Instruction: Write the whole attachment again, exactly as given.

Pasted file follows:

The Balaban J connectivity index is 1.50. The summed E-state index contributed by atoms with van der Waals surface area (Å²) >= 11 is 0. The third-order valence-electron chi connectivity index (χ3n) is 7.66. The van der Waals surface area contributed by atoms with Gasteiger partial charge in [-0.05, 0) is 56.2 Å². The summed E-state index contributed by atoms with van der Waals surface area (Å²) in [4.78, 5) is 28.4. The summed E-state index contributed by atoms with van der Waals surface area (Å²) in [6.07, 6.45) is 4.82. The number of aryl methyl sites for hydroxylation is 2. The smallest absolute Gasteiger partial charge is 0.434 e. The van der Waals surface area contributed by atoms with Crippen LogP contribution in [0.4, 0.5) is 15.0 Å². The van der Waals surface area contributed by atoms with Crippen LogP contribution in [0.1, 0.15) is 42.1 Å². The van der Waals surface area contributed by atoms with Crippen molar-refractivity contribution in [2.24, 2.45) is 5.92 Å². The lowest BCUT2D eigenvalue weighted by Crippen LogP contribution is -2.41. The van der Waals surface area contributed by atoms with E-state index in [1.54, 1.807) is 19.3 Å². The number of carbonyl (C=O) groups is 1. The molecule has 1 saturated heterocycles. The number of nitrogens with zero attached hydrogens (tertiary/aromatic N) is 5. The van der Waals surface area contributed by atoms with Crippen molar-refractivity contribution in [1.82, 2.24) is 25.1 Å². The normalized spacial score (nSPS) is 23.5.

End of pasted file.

The Balaban J connectivity index is 1.50. The summed E-state index contributed by atoms with van der Waals surface area (Å²) >= 11 is 0. The third-order valence-electron chi connectivity index (χ3n) is 7.66. The van der Waals surface area contributed by atoms with Gasteiger partial charge in [-0.05, 0) is 56.2 Å². The summed E-state index contributed by atoms with van der Waals surface area (Å²) in [4.78, 5) is 28.4. The summed E-state index contributed by atoms with van der Waals surface area (Å²) in [6.07, 6.45) is 4.82. The number of aryl methyl sites for hydroxylation is 2. The smallest absolute Gasteiger partial charge is 0.434 e. The van der Waals surface area contributed by atoms with Crippen LogP contribution in [0.4, 0.5) is 15.0 Å². The van der Waals surface area contributed by atoms with Crippen LogP contribution in [0.1, 0.15) is 42.1 Å². The van der Waals surface area contributed by atoms with Crippen molar-refractivity contribution in [2.24, 2.45) is 5.92 Å². The lowest BCUT2D eigenvalue weighted by Crippen LogP contribution is -2.41. The van der Waals surface area contributed by atoms with E-state index in [1.54, 1.807) is 19.3 Å². The number of carbonyl (C=O) groups is 1. The molecule has 1 saturated heterocycles. The number of nitrogens with zero attached hydrogens (tertiary/aromatic N) is 5. The van der Waals surface area contributed by atoms with Crippen molar-refractivity contribution in [1.82, 2.24) is 25.1 Å². The normalized spacial score (nSPS) is 23.5.